During that time, Dick Moultrie, a friend from college, asked Dorpat to research  the history of the old Merchants Café in Pioneer Square that Moultrie was working to reopen. This sparked Dorpat’s interest in Seattle history. At this time another friend, Michale Wiater, suggested that he apply for one of the federal CETA grants offered through the then-relatively-new Seattle Arts Commission. 

Dorpat took his friend's advice, applied for and received a CETA grant to study the pictorial resources of Seattle history with the intent of making a film history of the city, to which he gave the working title “Seattle’s Second History.” He remarks, “I owe it all  to Dick Nixon -- well, my start with studying regional history.” One thing led to another and with a group called “Mother Wit” Dorpat produced his first book in 1981 for the Mayor’s Small Business Task Force. It was titled 294 Glimpses of Historic Seattle and its Neighborhoods and Neighborhood Businesses. It was a paperback pictorial history using photos from his files or that he was able to borrow from private or public collections. The first run of 3,000 proved so popular that, by Christmas, Glimpses had gone into many additional printings and had racked up sales of more than 40,000 copies.

In its aftermath, Seattle Times columnist Eric Lacitis suggested to Dorpat that he might do a feature for the Times’ Sunday magazine. Dorpat pitched it to Pacific Northwest magazine editor Kathy Andrisevic, who said, “Let’s try it.” The first juxtaposition of photos and text appeared in 1982 and, since then, Dorpat has supplied more than 1,300 “Now &  Then” features for the paper.  

On the occasion of his 1,000th publication, Dorpat wrote: “The pleasure of this work has been my association with heritage groups and other historians. When I began my study of regional history in the early 1970s, the people who gave their full time to the subject could be counted on the right hand of a careless sawyer -- about two. Now we are legion.”

Dorpat has authored a bookshelf full of pictorial and historic books. Besides 294 Glimpses, his publications include 494 More Glimpses of Historic Seattle (1982); Seattle Now and Then, Volumes 1, 2 and 3 (1984, 1987 and 1989); As I Remember: A Personal Record for Washington Residents (1989); University Book Store: A Centennial Pictorial (1990), Building Washington (1998); Washington Then & Now (2007). The latter was co-authored with teacher/photographer Jean Sherrad. He wrote Building Washington with his wife, history professor Genevieve McCoy. It received the Washington State Book Award (formerly Governor’s Writers Award) for 1999 as well as the Judges' Choice Award for the 1999 Literary Arts Section of Seattle’s Bumbershoot Arts Festival.  

Seattle Chronicle, Dorpat’s video history of Seattle, was released in 1992. Bumberchronicles, a video history of the Seattle Arts Festival Bumbershoot’s first 30 years, was shown at the 2001 arts festival where Dorpat also received the annual Golden Umbrella Award for his contributions to regional culture. Dorpat has also produced for local television, most of it for PBS in the 1980s.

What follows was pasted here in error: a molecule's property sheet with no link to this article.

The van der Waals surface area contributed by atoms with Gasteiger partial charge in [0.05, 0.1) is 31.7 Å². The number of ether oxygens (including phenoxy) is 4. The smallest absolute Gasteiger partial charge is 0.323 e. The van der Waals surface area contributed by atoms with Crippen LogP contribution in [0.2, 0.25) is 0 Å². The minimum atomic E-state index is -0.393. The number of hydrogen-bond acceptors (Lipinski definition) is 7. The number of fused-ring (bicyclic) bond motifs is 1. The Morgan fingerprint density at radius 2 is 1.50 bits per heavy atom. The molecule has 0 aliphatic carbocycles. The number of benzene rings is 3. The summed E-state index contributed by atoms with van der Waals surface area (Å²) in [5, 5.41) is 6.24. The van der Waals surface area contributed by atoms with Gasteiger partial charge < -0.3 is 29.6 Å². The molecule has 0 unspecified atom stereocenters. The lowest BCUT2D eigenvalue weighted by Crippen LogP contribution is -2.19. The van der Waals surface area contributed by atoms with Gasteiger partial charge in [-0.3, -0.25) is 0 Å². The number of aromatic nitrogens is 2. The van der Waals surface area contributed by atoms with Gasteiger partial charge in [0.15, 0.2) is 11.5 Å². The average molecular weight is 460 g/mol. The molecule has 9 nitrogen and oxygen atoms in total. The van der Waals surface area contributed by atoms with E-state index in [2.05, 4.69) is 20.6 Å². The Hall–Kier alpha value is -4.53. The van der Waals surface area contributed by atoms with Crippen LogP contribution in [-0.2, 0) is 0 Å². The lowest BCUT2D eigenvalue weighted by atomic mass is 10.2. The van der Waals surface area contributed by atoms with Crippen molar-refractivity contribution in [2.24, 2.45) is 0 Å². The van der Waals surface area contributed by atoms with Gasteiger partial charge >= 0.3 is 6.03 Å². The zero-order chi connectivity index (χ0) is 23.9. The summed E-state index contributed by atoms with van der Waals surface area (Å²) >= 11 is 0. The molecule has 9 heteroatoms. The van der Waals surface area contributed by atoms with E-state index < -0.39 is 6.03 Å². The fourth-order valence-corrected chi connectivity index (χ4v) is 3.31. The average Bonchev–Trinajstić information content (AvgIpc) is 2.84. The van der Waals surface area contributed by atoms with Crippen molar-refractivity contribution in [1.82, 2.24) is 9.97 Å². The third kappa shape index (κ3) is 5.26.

In 2001, Paul Dorpat received the “Lifetime Achievement Award” from the Pacific Northwest Historians Guild.

Picturing Wallingford

If Dorpat is correct with his predicted “10 more years,” he still has much to do before his journey is done. Among his self-generated assignments is “Wallingford Walks.” He takes the same walk in his neighborhood each day and takes pictures -- about 500 per day -- repeating previous ones. Thus he records the ever-changing scene, however incrementally, for eventual animation.

His other projects include a planned lecture tour of the state with Jean Sherrard; a history of the Seattle waterfront built on his 400-page report on that subject to the Seattle City Council; a personal reminiscence on the 60s and early 70s with a working title “Helix Redux,” done together with “Sky River Rock Fire,” a now 40-year-old video project begun in 1968 with the filming of the first Sky River; “The Forsaken Art Project," an exhibition and video on garage-sale art drawn from decades of collecting the stuff and interviewing many of those who sold it to him; a complete collection of Seattle Now and Then; plus putting his collections in good order with annotations for their eventual move to a public institution. 

“Photos seem to be two-dimensional windows into the past,” Dorpat says. “But once you enter them, they can take you anywhere.” 

“Paul floats in and out of time, past and present," executive director Marie McCaffrey observes. "He is image-oriented. When he is around, his presence actively slows one's metabolism. He imparts a calmness, a sense of serenity."


Paul Dorpat, “Batting a Thousand,” The Seattle Times: Pacific Northwest Magazine, June 3, 2001;  Stuart Eskkenazi, “Oh-By-The-Way History,” The Seattle Times: Pacific Northwest Magazine, August 26, 2001;  Walt Crowley, Rites of Passage: A Memoir of the Sixties in Seattle (Seattle: University of Washington Press, 1995);  Jean Godden interview with Paul Dorpat, April 1, 2008, Seattle; Jean Godden interview with Marie McCaffrey, May 7, 2008, Seattle.